Amid the political wrangling about government-mandated contraception distribution, I had the thought that some of the preliminary ideas about regulating new education models are like birth control for innovation. They could prevent or abort before the innovation becomes viable, and the story ends there.
I’ve been troubled especially by early signs that government is starting to define and encode blended learning. Online learning, which involves the Internet delivering instruction and content to students, has been around for several years. But blended learning, meaning learning that takes place when online instruction blends into brick-and-mortar schools, is quite new. Policymakers are just starting to notice it. Their efforts so far have concerned me.
In one state (name withheld), a few legislators kicked around the idea of authorizing up to 25 “blended-learning demonstration programs” in schools throughout the state. The demonstration sites would weave online learning together with face-to-face instruction and have one year to measure results. If effective, the program could expand to more schools.
Other state legislators recently debated the merits of allowing paraprofessionals, meaning adults without teaching licenses, to supervise students working online and thereby allow credentialed teachers time to pull aside clusters of students for small-group face-to-face instruction.
In a third conversation, a national education group grappled with whether it should begin to pressure all states to define blended learning in law, and whether that the definition should specify that blended learning must include both online and face-to-face learning methods.
The problem with all three of these ideas is that codifying any of them into law will not improve education, and even worse, will likely prevent viable blended-learning models from coming to fruition before they get a fair chance to play out.
Consider the first example with the 25 blended-learning demonstration sites. The well-intentioned legislators wanted the bill to be an affirmation of support for blended learning. But literally millions of K-12 students are already blending online learning into their classroom experiences across the country. Ironically, if the bill were to have been successful, it would have reduced blended-learning programs drastically to a measly 25 sites statewide—a significant reduction to a phenomenon that already is happening organically across that state, without any specific authorization from on high. That’s one of the beauties of blended learning. It’s finding its way into classrooms on its own, thanks to resourceful teachers, students, and administrators, without any need for department of education “demonstration programs.”
The idea of regulating paraprofessionals is also severely flawed. Teachers have long been privy to the use of teacher’s aides, parents, and other non-credentialed adults to support their classrooms. Indeed, countless non-certified adults interact with students each day, including cafeteria workers, bus drivers, and tutors. Today a few blended-learning models are finding fruitful new uses for carefully screened paraprofessionals. The acclaimed Rocketship Education schools in San Jose, Calif. use a lab-rotation model, in which students rotate to a learning lab for two hours each day to learn online with paraprofessional supervision. The model has allowed Rocketship to save roughly $500,000 per year in traditional expenses, which it reinvests in higher teacher salaries (20 percent higher than surrounding districts), a two-hour after-school Response to Intervention program, leadership training, and Academic Deans. Its first school had an API score of 925 after its third year, which represents a ranking of 1st in Santa Clara County and 5th in California when compared to similar schools with at least 70 percent low-income students.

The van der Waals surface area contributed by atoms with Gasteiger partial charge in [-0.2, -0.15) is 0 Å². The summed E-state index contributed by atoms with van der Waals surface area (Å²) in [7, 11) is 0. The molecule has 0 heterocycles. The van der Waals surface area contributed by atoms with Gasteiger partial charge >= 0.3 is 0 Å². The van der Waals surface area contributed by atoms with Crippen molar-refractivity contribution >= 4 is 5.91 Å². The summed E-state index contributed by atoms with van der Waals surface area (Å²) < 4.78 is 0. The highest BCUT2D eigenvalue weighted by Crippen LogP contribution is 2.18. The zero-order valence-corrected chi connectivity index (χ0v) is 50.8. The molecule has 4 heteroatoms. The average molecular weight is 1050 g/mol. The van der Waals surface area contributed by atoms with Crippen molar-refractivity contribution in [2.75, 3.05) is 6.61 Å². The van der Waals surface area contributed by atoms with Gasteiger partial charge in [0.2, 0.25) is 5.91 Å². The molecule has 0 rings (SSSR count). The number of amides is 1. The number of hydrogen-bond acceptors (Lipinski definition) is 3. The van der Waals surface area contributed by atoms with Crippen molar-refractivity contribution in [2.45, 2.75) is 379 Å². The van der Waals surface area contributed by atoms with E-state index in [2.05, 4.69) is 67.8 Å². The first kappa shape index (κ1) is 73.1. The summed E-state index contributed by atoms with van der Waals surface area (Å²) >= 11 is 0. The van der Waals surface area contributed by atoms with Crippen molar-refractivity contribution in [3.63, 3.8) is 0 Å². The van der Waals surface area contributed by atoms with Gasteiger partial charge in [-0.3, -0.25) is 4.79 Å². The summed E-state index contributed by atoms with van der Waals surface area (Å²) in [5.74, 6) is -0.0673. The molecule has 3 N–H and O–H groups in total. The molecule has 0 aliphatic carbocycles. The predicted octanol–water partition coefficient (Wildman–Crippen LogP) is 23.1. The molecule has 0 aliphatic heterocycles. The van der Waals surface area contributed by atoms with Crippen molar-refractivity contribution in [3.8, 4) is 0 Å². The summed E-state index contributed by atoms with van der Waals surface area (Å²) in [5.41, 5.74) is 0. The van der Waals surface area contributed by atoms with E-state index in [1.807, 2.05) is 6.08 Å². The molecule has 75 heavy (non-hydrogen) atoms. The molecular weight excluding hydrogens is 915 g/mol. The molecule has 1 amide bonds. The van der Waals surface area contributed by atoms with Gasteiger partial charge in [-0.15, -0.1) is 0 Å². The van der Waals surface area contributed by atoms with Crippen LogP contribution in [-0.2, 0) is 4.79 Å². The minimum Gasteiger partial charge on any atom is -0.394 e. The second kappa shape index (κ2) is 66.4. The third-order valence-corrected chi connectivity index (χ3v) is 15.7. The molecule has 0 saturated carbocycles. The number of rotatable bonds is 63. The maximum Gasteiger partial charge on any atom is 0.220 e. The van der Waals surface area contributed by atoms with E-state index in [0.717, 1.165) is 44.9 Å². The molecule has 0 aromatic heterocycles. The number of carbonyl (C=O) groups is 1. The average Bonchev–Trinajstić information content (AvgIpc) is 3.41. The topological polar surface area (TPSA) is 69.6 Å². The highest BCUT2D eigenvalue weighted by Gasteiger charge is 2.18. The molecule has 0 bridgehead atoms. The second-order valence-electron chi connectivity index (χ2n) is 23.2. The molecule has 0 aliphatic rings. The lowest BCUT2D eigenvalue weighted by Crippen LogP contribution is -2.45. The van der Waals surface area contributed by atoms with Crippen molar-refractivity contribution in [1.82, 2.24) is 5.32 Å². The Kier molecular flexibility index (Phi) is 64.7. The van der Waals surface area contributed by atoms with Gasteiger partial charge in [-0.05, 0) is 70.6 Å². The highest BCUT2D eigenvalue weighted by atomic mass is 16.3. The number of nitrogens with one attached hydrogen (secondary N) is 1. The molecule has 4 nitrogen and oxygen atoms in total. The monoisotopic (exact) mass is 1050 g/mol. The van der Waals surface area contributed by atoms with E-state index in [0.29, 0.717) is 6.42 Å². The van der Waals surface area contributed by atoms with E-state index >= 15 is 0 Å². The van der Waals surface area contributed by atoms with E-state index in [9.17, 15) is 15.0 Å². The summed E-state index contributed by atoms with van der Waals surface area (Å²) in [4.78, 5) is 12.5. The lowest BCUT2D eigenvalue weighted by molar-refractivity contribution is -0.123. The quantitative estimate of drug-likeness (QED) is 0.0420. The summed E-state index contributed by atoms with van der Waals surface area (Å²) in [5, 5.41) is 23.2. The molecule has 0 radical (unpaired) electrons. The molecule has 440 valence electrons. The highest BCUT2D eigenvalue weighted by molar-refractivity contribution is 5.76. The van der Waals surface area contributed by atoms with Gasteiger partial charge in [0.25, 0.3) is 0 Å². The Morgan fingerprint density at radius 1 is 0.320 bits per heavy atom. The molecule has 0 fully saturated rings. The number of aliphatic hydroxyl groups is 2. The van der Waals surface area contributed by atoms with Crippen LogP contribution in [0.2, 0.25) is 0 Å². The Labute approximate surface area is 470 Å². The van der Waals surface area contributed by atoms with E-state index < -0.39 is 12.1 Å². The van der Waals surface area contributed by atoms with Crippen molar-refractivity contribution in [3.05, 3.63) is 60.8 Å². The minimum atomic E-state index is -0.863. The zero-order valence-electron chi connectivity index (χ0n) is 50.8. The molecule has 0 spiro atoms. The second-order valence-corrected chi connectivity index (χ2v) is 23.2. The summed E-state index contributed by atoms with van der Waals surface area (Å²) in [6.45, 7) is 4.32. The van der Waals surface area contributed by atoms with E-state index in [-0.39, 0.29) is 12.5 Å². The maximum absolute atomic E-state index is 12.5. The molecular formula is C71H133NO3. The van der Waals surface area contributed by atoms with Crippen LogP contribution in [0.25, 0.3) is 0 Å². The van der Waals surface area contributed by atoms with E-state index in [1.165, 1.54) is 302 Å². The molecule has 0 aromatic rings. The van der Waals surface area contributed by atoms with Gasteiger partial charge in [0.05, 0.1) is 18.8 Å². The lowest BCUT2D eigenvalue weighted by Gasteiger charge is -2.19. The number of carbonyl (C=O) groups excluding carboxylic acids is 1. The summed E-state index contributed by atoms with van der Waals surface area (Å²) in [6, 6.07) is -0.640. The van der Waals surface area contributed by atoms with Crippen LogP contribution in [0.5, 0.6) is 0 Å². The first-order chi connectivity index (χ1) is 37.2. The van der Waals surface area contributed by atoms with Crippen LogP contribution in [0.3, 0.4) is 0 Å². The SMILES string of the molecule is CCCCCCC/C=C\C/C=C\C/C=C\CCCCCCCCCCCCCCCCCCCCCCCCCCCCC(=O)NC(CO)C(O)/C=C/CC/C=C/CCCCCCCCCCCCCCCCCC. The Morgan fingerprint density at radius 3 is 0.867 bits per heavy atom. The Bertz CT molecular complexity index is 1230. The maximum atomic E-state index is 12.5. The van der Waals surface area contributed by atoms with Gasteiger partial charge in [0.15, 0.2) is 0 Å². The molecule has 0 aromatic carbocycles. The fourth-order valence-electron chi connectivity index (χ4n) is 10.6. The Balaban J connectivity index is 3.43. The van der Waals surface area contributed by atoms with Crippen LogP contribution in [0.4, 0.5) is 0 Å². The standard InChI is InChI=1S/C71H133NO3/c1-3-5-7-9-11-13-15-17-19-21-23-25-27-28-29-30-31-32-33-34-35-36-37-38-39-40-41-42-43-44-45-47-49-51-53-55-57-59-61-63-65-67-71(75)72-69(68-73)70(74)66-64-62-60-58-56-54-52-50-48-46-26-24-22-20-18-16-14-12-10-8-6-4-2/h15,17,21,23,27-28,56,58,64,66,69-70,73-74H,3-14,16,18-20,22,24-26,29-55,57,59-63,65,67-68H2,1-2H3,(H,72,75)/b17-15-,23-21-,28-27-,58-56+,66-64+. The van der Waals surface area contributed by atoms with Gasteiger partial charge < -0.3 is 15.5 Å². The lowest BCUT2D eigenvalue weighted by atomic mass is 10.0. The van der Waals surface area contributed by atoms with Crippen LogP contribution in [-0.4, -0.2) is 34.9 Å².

Rocketship is a pioneer in this new use of paraprofessionals. Only recently have a few other schools followed suit. Some legislators want to abort already? This early, even when we’re seeing success? Teachers and administrators have always had the power to use non-certified adults as classroom resources. Now of all times is not the moment for legislators to interfere.
In the third example, some organizations are starting to encourage states to define blended learning, and to define it narrowly. The problem is that ambiguity is sometimes good. Let the innovation get its messy start and expand instinctively, bottom up. No state leader can presume to know the precisely best way for an innovation to emerge. Policymakers can rightly demand accountability and results, but to define the form is to presume an impossible omniscience and seems arrogant.
Schools are starting to blend new models of learning into their programs, thanks to online learning as a technology driver that makes countless unexplored opportunities now possible. I’m terrified that state agencies and leaders are going to start intervening so early in the process of conception.
Filed under: Education Blog
One Response to “The morning-after pill for blended learning”
Bill, on March 8th, 2012 at 9:20 pm Said:
Very interesting analysis. I share your concerns about policymakers putting a fly in the ointment, no matter how well intentioned. It’s a tricky issue but you’re right to point out the dangers.